SIHR’s Behind the Boards

The Sunday Game that wasn’t

SIHR’s Behind the Boards


The Sunday Game that wasn’t

John Lokka
Posted January 14, 2020

Viewed 386 times

St. Nicholas Rink

   On Sunday, December 10, 1911, Columbia University’s hockey team gathered at the St. Nicholas Rink to engage in a practice game with the 7th Regiment. On any other day and between any other teams, this would be an insignificant event. In the middle of the Progressive Era (~1900-1920), this broiled into a largely ignored high society faux pas.

   New York’s 7th Regiment and Columbia University represented high society in the late-19th and early-20th centuries. By 1910, 7th Regiment ranks swelled with upper echelon New York City social elites. The regiment privately funded a Gilded Age (~1870~1900) marvel on Park Avenue that they called an armory. The regiment’s ranks also contained many Columbia University graduates and students.

   In 1910, Columbia University’s tuition started at $192/year. Considering the average American salary of $574/year, Columbia was a significant investment. This investment resulted in access to social elites, excellent literary education, and a key intercollegiate sports body (basketball and rowing). During the Progressive Era, the University Committee on Athletics ruled Columbia’s sports. And, its most vocal representative was Professor Herbert Gardiner Lord.

   An ordained Presbyterian minister, Prof. Lord championed morality issues while at Columbia. In addition to public speaking against gambling, he was involved in Columbia’s football ban. Obviously, he staunchly believed in observing the Sabbath. His crusade was aided by New York Penal Law §2145, which banned public sports on Sunday. Both Lord and law would be challenged on December 10, 1911.

    On December 9, the Columbia Daily Spectator announced a noon practice game scheduled for Sunday. This game was going to be “a good test for the team.” The New York Times article from December 10th noted “this is the first time that a Columbia team has ever held a game on Sunday.” As much as playing public sports was banned by law, it was also banned by the Committee on Athletics.

    Prof. Lord and the Times recounted similar stories of the event. A board of trustees member called upon Lord to stop a Sunday practice game at St. Nicholas Rink. Lord immediately went to the rink to investigate. With only a few Columbia men on the ice, Lord admitted there was “no proper practice game in progress.” Still, he argued for severe censure due to the flagrant “violation of what is fit and proper.” Lord ended his Daily Spectator communication with “No such practice [on Sundays], whatever the sport, even of the crew, ever has been the custom, nor is even likely to be. It seems that a proper consideration of the standing of the University before the community, should prevent both manager and captain from arranging [Sunday] games.”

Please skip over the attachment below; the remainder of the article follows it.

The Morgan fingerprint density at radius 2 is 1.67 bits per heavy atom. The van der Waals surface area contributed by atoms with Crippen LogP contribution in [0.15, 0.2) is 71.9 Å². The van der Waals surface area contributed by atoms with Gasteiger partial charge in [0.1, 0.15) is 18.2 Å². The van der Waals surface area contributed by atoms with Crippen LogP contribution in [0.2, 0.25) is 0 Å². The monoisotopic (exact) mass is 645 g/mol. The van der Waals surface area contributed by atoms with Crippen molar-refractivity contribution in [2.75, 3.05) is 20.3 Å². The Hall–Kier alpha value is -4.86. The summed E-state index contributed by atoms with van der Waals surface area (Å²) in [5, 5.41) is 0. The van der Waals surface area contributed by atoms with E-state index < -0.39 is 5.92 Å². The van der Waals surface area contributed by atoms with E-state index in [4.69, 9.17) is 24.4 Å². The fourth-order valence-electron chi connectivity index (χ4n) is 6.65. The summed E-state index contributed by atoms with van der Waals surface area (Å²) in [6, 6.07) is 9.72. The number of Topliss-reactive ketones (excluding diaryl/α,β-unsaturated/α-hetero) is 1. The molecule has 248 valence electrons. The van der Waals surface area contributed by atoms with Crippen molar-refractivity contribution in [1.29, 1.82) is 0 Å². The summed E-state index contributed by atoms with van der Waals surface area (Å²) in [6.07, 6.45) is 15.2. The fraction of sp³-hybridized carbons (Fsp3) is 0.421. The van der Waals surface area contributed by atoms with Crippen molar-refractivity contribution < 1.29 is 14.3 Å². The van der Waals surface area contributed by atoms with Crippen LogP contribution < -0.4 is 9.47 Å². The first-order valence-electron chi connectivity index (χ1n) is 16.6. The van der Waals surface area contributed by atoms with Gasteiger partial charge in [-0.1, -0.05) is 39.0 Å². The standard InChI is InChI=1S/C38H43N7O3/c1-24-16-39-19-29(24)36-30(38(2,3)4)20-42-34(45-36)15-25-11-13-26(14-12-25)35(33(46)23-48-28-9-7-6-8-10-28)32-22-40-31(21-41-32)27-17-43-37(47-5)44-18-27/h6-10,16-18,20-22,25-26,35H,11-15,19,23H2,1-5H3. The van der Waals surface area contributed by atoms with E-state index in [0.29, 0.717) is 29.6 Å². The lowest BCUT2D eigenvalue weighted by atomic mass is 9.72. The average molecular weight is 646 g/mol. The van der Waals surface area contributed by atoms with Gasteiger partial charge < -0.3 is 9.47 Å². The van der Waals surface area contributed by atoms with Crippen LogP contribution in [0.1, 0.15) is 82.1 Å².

Captain Rufus James Trimble led practice with the three varsity players who appeared. Trimble was forced to issue public apologies in the Daily Spectator. On December 12, the New York Times briefly summarized the event expecting a larger debate on Sunday practice and exhibitions. However, any mention of Sunday sports or the event itself was absent from the following committee meeting notes.

    New York Penal Law §2145 changed in 1919. The Progressive Era ended in 1920. Prof. Lord retired in 1921. To be honest, the law targeted baseball. Columbia’s change happened because of football. Still, hockey challenged societal norms first.

Columbia Alumni News (Volume 3, No. 25, March 15, 1912, pp. 451-452), Call # CQ3 Al83, University Archives, Rare Book & Manuscript Library, Columbia University Libraries.
Columbia Alumni News (Volume 3, No. 25, March 15, 1912, pp. 451-452), Call # CQ3 Al83, University Archives, Rare Book & Manuscript Library, Columbia University Libraries.

Viewed 386 times

Go to top
Archives

The Sunday Game that wasn’t
Posted January 14, 2020

A Few Minutes with Larry Pleau
Posted November 13, 2019

2019 Fall Meeting in Quebec City Recap
Posted October 22, 2019

The Brooklyn Skating Club's Battle with Professionalism
Posted May 07, 2019

Mystery Player - Solved
Posted December 20, 2018

Celebrating a Half Century of Recognition
Posted July 02, 2018

Team Identification. Can You Help?
Posted June 23, 2018

What's new with the old NHL stats?
Posted April 01, 2018

Unidentified Hockey Team
Posted January 23, 2018

2017 Members Hockey Pool in Support of Road Hockey to Conquer Cancer
Posted September 12, 2017

Silver, Gold and “Ding”
Posted August 19, 2017

Stats Not So Golden for Seals
Posted July 15, 2017

The Inaugural Season
Posted June 15, 2017

The “First” Stanley Cup Rings?
Posted May 30, 2017

Who Really Has the Record of Most Coaching Wins for the Boston Bruins?
Posted May 16, 2017

Alfred "Ralph" Winsor
Posted May 03, 2017

Mystery Player on a Mystery Team
Posted March 27, 2017

Scarce On-ice Photo of the Philadelphia Quakers
Posted December 17, 2016

Percentage of US players in the NHL - 1920 to 2016
Posted December 04, 2016

Pre-NHL Stanley Cup Challenge List
Posted November 17, 2015

More